A tiny egg for the longest insect
Friday 9 April 2004
We have added another record breaking insect to our collection with the hatching of the world's longest insect from a tiny egg only 4mm long
The Malaysian giant stick insect Phoebaeticus serratipes hatches out of the tiny egg at a staggering 60mm long. It manages to reach this length by moulting its skin as it hatches.
Like all insects, the Malaysian stick insect will continue to moult in stages throughout its life, which allows it to grow to its full size, taking about 6 months to reach adult. The longest adult female specimen recorded measured an incredible 555mm (22 inches) from tip to toe, with a body of 280mm (nearly a foot). Keepers are hoping this little insect will reach this length, or even beat the record.
The eggs were laid in Rotterdam Zoo in October/ November 2003 and were part of a group of 60 that were sent to London Zoo, 20 of which have hatched so far. The giant stick insects will be part of a new breeding group for exhibition in B.U.G.S, the Zoo's biodiversity centre. They join well over 100 other species of invertebrates kept here, including other record holders and some of the rarest animals on the planet.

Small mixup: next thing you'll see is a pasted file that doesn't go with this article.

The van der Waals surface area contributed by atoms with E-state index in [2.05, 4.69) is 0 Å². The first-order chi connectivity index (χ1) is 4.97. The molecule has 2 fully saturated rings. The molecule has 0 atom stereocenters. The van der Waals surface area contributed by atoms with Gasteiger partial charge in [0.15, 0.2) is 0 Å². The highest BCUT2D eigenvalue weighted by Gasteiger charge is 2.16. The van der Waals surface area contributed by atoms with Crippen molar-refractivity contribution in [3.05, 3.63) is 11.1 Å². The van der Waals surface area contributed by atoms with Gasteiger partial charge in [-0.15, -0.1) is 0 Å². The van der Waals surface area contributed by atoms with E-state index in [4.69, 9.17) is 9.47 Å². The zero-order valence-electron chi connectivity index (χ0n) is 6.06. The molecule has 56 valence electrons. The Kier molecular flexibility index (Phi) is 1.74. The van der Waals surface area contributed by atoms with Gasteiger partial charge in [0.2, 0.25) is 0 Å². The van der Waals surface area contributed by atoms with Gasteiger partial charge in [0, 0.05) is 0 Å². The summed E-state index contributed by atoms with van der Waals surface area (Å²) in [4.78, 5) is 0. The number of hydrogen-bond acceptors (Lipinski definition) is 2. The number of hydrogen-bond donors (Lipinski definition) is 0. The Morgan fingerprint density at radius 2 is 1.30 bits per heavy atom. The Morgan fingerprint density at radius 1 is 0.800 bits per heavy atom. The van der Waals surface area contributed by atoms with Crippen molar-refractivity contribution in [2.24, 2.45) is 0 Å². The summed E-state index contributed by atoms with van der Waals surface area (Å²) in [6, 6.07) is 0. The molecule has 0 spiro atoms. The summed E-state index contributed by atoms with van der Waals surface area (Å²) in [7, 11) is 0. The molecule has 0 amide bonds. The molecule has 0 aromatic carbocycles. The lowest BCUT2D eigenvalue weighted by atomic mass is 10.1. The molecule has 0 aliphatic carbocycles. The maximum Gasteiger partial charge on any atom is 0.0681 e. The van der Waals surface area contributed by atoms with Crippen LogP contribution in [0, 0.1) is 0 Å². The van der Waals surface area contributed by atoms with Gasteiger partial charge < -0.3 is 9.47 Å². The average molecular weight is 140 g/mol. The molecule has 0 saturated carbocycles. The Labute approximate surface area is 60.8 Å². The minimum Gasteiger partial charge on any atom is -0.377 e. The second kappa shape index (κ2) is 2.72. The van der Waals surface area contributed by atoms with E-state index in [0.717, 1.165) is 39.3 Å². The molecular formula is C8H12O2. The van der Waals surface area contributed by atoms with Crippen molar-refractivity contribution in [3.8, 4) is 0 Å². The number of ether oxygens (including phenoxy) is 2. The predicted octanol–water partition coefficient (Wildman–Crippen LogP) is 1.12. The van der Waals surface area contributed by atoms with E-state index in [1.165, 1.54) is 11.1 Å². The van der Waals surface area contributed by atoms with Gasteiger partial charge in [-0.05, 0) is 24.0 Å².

The natural habitat of Malaysian giant stick insects are the forests of South East Asia, where they feed on tropical foliage, but in captivity they happily eat a mixture of bramble and evergreen oak leaves. Although not currently endangered, the high rate of deforestation is a concern for the future populations of these insects and of course many other animals in the wild. These giants are great ambassadors for the importance of diversity of invertebrate life, and will 'grow to eggstraordinary lengths' to help to illustrate this at London Zoo.